According to this restaurant's menu, A.O.C stands for "l'Aile ou la cuisse" (The wing or the thigh). French wine drinkers, Roquefort eaters, and Dijon mustard spreaders, however, will recognize the three initials as meaning "appellation d’origine contrôlée" (controlled designation of origin), which is a certification handed out by the French government that ensures, among other things, a product's terroir. Details. All you really need to know is that if you ever find yourself hungry in the West Village you should eat at A.O.C.
Hungry and in the West Village is exactly where a DC-based friend and I found ourselves yesterday afternoon. The menu looked good and the prices looked reasonable, so we decided to give this corner bistro a try. We opted to sit in their garden patio out back, which was a excellent decision considering NYC weather has finally gone from miserably hot to pleasantly summer. I ordered the merguez frites for $13.50 and she had the soupe du jour and 1/2 sandwich for $11.50. Both meals were delicious, not to mention excellent values considering the amount of food we received for what we paid in an expensive part of town.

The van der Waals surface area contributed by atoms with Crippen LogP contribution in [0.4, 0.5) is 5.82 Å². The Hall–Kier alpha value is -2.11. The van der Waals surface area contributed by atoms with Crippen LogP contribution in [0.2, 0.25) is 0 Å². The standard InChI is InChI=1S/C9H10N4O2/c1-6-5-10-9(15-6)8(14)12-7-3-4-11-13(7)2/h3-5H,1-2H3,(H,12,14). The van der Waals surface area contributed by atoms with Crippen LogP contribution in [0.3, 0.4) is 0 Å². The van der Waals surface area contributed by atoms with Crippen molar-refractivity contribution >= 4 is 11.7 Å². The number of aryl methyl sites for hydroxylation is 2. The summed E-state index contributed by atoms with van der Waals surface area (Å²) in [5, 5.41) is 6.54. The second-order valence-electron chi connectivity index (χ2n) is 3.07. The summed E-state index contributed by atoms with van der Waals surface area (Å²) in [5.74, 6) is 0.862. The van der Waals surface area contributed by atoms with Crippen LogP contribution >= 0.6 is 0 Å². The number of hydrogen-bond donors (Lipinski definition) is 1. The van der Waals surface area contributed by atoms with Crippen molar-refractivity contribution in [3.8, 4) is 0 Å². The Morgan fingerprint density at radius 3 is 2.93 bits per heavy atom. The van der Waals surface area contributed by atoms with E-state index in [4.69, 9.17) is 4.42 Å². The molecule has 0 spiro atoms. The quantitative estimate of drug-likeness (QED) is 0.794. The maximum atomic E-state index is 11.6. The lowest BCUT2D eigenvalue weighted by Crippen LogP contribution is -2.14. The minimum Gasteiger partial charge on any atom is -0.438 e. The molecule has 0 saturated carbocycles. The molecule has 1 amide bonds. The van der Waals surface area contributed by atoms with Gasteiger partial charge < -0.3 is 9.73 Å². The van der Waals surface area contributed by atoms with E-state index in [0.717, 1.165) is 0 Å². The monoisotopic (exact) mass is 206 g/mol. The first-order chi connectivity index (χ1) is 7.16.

A.O.C's interior looks like it was flown in from Paris, while the garden patio lets you soak in this beautiful New York City neighborhood. Other menu items that I wanted to try were the demi poulet, the salade de chèvre chaud, and the croque monsieur. And while A.O.C offers many of the French classics - coq au vin, and entrecôte, par exemple - not to mention American favorites like les burgers, they unfortunately don't prepare my favorite French dish: boeuf bourgiugnon. Nevertheless, a stellar find in one of my favorite areas of the city. I'll be back.